F Reactor plutonium production area, Hanford, 1945Problems in the weapons complex nonetheless continued to mount.  At Hanford, the three production reactors began to show signs of wear.  Sustained operation had caused expansion of the graphite core of each reactor, resulting in distortion of the aluminum tubes containing the uranium slugs and through which the cooling water flowed.  With limited operating experience, scientists and engineers feared the graphite expansion would continue and render all three reactors inoperable.  Potential loss of polonium production was the most immediate concern.  Polonium was used as a neutron source for initiating the chain reaction in the plutonium device, and, given polonium’s half-life of only 138 days, production stoppage could make existing weapons useless in a matter of months.  As a result, the Army in March 1946 placed B reactor in standby and significantly curtailed power levels on D and F reactors in an effort to conserve their useful lives.

Little Boy at Tinian Island, August 1945Loss of plutonium production was perhaps less critical due to ongoing problems at the Los Alamos laboratory.  With low morale and lack of direction causing many scientists experienced in weapons fabrication to leave the laboratory, the Army concluded that Los Alamos had lost, at least temporarily, the capability to keep the more complex implosion weapon, which used plutonium, in a ready state for use in the event of war.  As an interim measure, the Army authorized concentrated production on the gun-type weapon used at Hiroshima.  The gun method was highly wasteful of uranium-235, but this drawback was somewhat offset by advances in the gaseous diffusion isotope separations process.  The Oak Ridge gaseous diffusion plants, with the new K-27 plant being tied into K-25 in February 1946 to form one continuous operation, over time had achieved stable production rates at very high efficiencies.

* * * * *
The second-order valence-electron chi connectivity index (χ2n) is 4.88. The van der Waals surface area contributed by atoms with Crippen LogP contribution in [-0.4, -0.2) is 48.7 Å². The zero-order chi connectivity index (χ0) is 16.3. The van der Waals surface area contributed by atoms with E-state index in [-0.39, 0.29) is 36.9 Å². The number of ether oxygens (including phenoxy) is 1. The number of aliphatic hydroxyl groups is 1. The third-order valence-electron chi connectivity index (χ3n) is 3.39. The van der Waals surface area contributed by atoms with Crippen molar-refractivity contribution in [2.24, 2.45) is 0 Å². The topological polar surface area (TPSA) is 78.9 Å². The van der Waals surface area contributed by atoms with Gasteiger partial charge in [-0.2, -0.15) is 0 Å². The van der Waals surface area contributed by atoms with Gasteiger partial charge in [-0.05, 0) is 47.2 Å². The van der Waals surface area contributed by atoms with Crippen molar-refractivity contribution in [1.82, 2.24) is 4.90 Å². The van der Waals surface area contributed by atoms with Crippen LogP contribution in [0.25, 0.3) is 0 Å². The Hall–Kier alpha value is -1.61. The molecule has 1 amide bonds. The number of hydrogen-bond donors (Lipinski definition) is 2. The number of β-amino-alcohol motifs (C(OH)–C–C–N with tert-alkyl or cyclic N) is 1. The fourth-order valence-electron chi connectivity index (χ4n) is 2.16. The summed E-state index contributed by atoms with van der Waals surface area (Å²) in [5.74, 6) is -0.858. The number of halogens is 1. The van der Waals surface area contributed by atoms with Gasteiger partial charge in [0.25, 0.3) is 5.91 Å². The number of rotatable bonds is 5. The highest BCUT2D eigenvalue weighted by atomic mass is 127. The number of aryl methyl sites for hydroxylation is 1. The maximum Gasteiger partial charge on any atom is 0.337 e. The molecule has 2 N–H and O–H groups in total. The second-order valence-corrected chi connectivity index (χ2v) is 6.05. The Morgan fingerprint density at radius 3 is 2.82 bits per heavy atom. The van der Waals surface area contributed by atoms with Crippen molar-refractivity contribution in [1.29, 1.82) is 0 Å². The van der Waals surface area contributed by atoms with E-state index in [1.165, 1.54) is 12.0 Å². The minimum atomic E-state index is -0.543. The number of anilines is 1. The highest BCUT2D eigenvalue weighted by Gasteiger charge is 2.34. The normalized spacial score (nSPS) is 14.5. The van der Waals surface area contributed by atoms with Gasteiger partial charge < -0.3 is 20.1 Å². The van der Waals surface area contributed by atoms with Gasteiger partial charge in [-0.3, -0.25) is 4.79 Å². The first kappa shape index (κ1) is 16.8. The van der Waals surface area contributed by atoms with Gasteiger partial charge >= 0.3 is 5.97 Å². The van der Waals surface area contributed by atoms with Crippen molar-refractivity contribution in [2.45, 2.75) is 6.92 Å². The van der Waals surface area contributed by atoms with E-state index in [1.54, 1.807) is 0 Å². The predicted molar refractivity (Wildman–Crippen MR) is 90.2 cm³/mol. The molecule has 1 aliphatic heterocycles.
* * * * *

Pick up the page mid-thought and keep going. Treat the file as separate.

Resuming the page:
Despite Groves’s best efforts, the Manhattan Project complex suffered in the aftermath of the war. By early 1947, the nation’s atomic energy establishment amounted to little more than the remnants of the military organization and facilities that had produced the world’s first atomic weapons.

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Sources and notes for this page.

The text for this page was adapted in part from, and portions were taken directly from the Office of History and Heritage Resources publications: F. G. Gosling, The Manhattan Project: Making the Atomic Bomb (DOE/MA-0001; Washington: History Division, Department of Energy, January 1999), 55; and Richard G. Hewlett and Oscar E. Anderson, Jr., The New World, 1939-1946: Volume I, A History of the United States Atomic Energy Commission (Washington: U.S. Atomic Energy Commission, 1972), 301-302, 624-637, 646, and Hewlett and Francis Duncan, Atomic Shield, 1947-1952, Volume II, A History of the United States Atomic Energy Commission (University Park, PA: Pennsylvania State University Press, 1969), p. xiii.  Also used were Vincent C. Jones, Manhattan: The Army and the Atomic Bomb, United States Army in World War II (Washington: Center of Military History, United States Army, 1988), 579-596; Rodney P. Carlisle with Joan M. Zenzen, Supplying the Nuclear Arsenal: American Production Reactors, 1942-1992 (Baltimore: The Johns Hopkins University Press, 1996), 55-56, and AEC Staff Paper 1140, History of Expansion of AEC Production Facilities, August 16, 1963, box 1435, folder I&P 14, History, 1958-1966 Secretariat files, DOE Historical Research Center.  The (unofficial) MED emblem is ca. 1946; it is reprinted in Jones, Manhattan, 89.  The photograph of the Sandia security gate is courtesy the Sandia National Laboratories.  Click here for information on the aerial photograph of Hanford.  The photograph of Little Boy is courtesy the U.S. Army Corps of Engineers (via the National Archives).